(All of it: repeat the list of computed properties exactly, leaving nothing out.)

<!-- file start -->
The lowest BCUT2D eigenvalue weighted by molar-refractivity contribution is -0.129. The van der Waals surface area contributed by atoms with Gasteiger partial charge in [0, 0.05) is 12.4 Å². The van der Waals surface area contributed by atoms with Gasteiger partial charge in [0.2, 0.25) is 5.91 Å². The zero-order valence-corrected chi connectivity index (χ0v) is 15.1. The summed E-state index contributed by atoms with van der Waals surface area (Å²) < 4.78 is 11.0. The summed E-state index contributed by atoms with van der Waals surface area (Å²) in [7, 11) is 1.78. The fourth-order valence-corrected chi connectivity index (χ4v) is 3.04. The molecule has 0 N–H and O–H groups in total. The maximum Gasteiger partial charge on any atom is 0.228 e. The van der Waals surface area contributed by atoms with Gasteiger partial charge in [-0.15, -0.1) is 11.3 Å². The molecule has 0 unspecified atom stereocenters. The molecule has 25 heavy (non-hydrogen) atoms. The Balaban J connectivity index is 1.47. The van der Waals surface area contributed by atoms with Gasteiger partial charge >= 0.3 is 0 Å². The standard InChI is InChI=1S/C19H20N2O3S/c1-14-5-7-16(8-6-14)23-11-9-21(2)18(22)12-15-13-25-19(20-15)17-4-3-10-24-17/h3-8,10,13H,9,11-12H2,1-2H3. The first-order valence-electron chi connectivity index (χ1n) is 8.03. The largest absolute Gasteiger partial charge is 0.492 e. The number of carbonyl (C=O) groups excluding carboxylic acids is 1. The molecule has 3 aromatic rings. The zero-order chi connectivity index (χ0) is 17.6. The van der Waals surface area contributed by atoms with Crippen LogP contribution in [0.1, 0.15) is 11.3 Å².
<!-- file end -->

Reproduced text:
The lowest BCUT2D eigenvalue weighted by molar-refractivity contribution is -0.129. The van der Waals surface area contributed by atoms with Gasteiger partial charge in [0, 0.05) is 12.4 Å². The van der Waals surface area contributed by atoms with Gasteiger partial charge in [0.2, 0.25) is 5.91 Å². The zero-order valence-corrected chi connectivity index (χ0v) is 15.1. The summed E-state index contributed by atoms with van der Waals surface area (Å²) < 4.78 is 11.0. The summed E-state index contributed by atoms with van der Waals surface area (Å²) in [7, 11) is 1.78. The fourth-order valence-corrected chi connectivity index (χ4v) is 3.04. The molecule has 0 N–H and O–H groups in total. The maximum Gasteiger partial charge on any atom is 0.228 e. The van der Waals surface area contributed by atoms with Gasteiger partial charge in [-0.15, -0.1) is 11.3 Å². The molecule has 0 unspecified atom stereocenters. The molecule has 25 heavy (non-hydrogen) atoms. The Balaban J connectivity index is 1.47. The van der Waals surface area contributed by atoms with Gasteiger partial charge >= 0.3 is 0 Å². The standard InChI is InChI=1S/C19H20N2O3S/c1-14-5-7-16(8-6-14)23-11-9-21(2)18(22)12-15-13-25-19(20-15)17-4-3-10-24-17/h3-8,10,13H,9,11-12H2,1-2H3. The first-order valence-electron chi connectivity index (χ1n) is 8.03. The largest absolute Gasteiger partial charge is 0.492 e. The number of carbonyl (C=O) groups excluding carboxylic acids is 1. The molecule has 3 aromatic rings. The zero-order chi connectivity index (χ0) is 17.6. The van der Waals surface area contributed by atoms with Crippen LogP contribution in [0.1, 0.15) is 11.3 Å².